On hatred

Now hatred is by far the longest pleasure;

Men love in haste, but they detest at leisure.

George Gordon, Lord Byron, Don Juan, canto xiii

Hatred gets a very bad press, and on the whole deservedly so. It is often opposed to love, and given how depressing it would be to suppose love other than a good thing we see hatred as unequivocally bad. This has not however made it go away. Murder has been illegal for a long as there have been laws, and that hasn’t gone away either.

In his often-referenced novel, Nineteen Eighty-Four, George Orwell – Eric Arthur Blair, but as far as I know unrelated to Tony – describes an institution called the Two Minutes’ Hate. As so often, Orwell’s prediction seems laughably tame nowadays. With the advent of social media, we now have the Twenty-four Hours’ Hate. Ah, progress.

We might reasonably ask why this should be so. Is there more hatred going around now than there used to be? Or is the (perceived) safety and anonymity of online discourse simply removing our inhibitions, uncorking a reservoir of hatred that was already seething within us? Is there perhaps something in John Michael Greer’s view that hate is the new sex? – that is to say, that hatred has become for us as sexual desire was to the Victorians, a powerful emotion that was widely felt but which could not be expressed in a socially acceptable way.

In last week’s post, I talked about the importance of having a historical context in trying to understand the modern world, and this would seem to be an ideal candidate for that approach. For hatred is caused: not necessarily in a straightforward way, but something happened in the past, a transgression, or something that was perceived as a transgression. And probably not once, but many times.

I won’t get into specific examples here; goodness know there are plenty to choose from – Palestine, Ireland, Cyprus, Rwanda, Zimbabwe, Iraq, and the list goes on – because my point here is not to identify the rights and wrongs of the particular case so much as the fact that the people involved believe, with at least some cause, that they have suffered undeservedly. This will lead to anger, and frustrated anger will eventually express itself as hatred.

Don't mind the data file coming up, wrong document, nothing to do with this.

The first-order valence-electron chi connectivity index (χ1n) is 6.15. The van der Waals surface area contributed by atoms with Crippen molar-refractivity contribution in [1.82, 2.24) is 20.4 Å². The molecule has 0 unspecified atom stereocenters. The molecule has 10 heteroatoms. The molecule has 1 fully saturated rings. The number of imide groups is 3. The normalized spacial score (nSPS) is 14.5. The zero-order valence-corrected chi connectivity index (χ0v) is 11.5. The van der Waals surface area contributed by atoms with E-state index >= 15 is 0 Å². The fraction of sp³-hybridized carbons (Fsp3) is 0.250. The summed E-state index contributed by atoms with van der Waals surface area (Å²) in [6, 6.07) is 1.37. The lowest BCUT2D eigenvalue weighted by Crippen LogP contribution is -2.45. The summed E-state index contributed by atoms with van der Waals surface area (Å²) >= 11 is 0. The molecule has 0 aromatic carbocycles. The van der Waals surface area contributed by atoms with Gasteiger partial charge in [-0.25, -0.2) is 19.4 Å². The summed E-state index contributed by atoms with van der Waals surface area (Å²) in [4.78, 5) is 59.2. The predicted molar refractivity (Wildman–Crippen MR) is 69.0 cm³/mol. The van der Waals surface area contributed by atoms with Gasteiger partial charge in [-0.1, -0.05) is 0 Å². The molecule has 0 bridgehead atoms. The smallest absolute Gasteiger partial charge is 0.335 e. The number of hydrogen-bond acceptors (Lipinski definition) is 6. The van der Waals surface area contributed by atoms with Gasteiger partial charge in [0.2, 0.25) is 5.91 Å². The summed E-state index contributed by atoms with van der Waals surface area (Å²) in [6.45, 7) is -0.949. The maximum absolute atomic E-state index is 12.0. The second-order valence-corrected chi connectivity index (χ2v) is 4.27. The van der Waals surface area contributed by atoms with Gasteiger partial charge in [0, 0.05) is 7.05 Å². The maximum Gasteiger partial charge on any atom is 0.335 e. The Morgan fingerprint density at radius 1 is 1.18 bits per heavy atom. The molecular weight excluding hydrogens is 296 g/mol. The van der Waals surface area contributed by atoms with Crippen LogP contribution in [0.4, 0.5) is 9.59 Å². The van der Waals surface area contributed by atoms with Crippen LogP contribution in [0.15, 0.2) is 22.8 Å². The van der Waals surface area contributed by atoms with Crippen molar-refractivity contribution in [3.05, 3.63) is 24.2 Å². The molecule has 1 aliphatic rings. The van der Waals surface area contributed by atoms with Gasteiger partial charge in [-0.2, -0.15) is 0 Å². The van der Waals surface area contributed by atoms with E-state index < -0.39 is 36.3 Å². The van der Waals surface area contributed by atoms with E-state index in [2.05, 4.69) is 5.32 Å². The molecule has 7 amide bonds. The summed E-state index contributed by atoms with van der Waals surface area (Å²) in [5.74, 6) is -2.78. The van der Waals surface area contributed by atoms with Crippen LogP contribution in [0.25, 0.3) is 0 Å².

The target of that hatred may not necessarily be what you would expect. In the aftermath of the First World War, Germans had a very hard time of it, due in large part to the terms of the Treaty of Versailles. (The famous hyperinflation in the 1920s was at least partly caused by the need to pay exorbitant reparations to the Allies.) It would have been natural for this to have been expressed as hatred for the French, who were largely behind this, but France was too powerful. Instead, the hatred was transferred onto the Jews, who were close at hand and vulnerable.

This choice also had historical roots, as anti-Semitism was already a well-established tradition from medieval times (and not just in Germany, which we prefer to forget). Part of that was due to the association between Jews and usury. Lending money at interest was forbidden by the Church, so Jews were a convenient workaround. As they were often excluded from other ways of making money, they became money-lenders under the precarious protection of the local aristocracy, who could cash in at any time by simply withdrawing that protection, confiscating the money, and abandoning the Jews to the mob.

Inter-war Germany looked to the average German very much like another version of the same debt-trap with which their peasant forebears had been all too familiar. It was therefore easy for their anger and resentment to turn into a familiar channel, with the results we all know. Even though the Versailles settlement was not in fact a Jewish plot, it is quite comprehensible that many Germans might have wished it to be; and it is a short step from wishing something to be the case to believing that it is.